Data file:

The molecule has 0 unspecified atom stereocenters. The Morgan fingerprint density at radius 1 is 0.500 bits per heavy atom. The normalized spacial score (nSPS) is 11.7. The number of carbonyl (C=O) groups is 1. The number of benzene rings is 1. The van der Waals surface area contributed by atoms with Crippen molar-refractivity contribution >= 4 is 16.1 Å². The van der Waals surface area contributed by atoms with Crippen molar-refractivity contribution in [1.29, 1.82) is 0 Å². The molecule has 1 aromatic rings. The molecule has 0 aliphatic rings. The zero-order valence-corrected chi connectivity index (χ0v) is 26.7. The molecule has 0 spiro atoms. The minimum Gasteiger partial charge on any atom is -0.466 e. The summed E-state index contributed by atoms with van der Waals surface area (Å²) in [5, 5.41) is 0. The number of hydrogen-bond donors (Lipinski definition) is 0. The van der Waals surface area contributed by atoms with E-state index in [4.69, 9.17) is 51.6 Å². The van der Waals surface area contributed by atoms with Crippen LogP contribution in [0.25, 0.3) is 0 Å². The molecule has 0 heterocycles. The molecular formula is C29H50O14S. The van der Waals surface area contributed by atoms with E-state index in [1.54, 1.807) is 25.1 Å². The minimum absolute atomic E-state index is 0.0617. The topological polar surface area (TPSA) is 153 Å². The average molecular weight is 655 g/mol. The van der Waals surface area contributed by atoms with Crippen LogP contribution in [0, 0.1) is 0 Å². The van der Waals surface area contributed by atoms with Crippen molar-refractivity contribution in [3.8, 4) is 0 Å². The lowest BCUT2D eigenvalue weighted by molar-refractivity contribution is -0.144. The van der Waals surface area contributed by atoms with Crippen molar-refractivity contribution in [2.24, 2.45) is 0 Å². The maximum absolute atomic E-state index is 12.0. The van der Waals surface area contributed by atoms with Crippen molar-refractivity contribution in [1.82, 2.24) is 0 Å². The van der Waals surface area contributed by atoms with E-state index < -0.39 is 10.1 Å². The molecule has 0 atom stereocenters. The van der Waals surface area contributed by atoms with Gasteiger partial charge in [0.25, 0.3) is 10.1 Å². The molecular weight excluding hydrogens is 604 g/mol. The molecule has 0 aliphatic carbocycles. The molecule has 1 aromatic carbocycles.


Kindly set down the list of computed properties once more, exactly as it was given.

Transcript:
The molecule has 0 unspecified atom stereocenters. The Morgan fingerprint density at radius 1 is 0.500 bits per heavy atom. The normalized spacial score (nSPS) is 11.7. The number of carbonyl (C=O) groups is 1. The number of benzene rings is 1. The van der Waals surface area contributed by atoms with Crippen molar-refractivity contribution >= 4 is 16.1 Å². The van der Waals surface area contributed by atoms with Crippen molar-refractivity contribution in [1.29, 1.82) is 0 Å². The molecule has 1 aromatic rings. The molecule has 0 aliphatic rings. The zero-order valence-corrected chi connectivity index (χ0v) is 26.7. The molecule has 0 spiro atoms. The minimum Gasteiger partial charge on any atom is -0.466 e. The summed E-state index contributed by atoms with van der Waals surface area (Å²) in [5, 5.41) is 0. The number of hydrogen-bond donors (Lipinski definition) is 0. The van der Waals surface area contributed by atoms with E-state index in [4.69, 9.17) is 51.6 Å². The van der Waals surface area contributed by atoms with Crippen LogP contribution in [0.25, 0.3) is 0 Å². The molecule has 0 heterocycles. The molecular formula is C29H50O14S. The van der Waals surface area contributed by atoms with E-state index in [1.54, 1.807) is 25.1 Å². The minimum absolute atomic E-state index is 0.0617. The topological polar surface area (TPSA) is 153 Å². The average molecular weight is 655 g/mol. The van der Waals surface area contributed by atoms with Crippen LogP contribution in [0, 0.1) is 0 Å². The van der Waals surface area contributed by atoms with Crippen molar-refractivity contribution in [3.8, 4) is 0 Å². The lowest BCUT2D eigenvalue weighted by molar-refractivity contribution is -0.144. The van der Waals surface area contributed by atoms with Crippen molar-refractivity contribution in [2.24, 2.45) is 0 Å². The maximum absolute atomic E-state index is 12.0. The van der Waals surface area contributed by atoms with Crippen molar-refractivity contribution in [1.82, 2.24) is 0 Å². The van der Waals surface area contributed by atoms with E-state index < -0.39 is 10.1 Å². The molecule has 0 atom stereocenters. The van der Waals surface area contributed by atoms with Gasteiger partial charge in [0.25, 0.3) is 10.1 Å². The molecular weight excluding hydrogens is 604 g/mol. The molecule has 0 aliphatic carbocycles. The molecule has 1 aromatic carbocycles.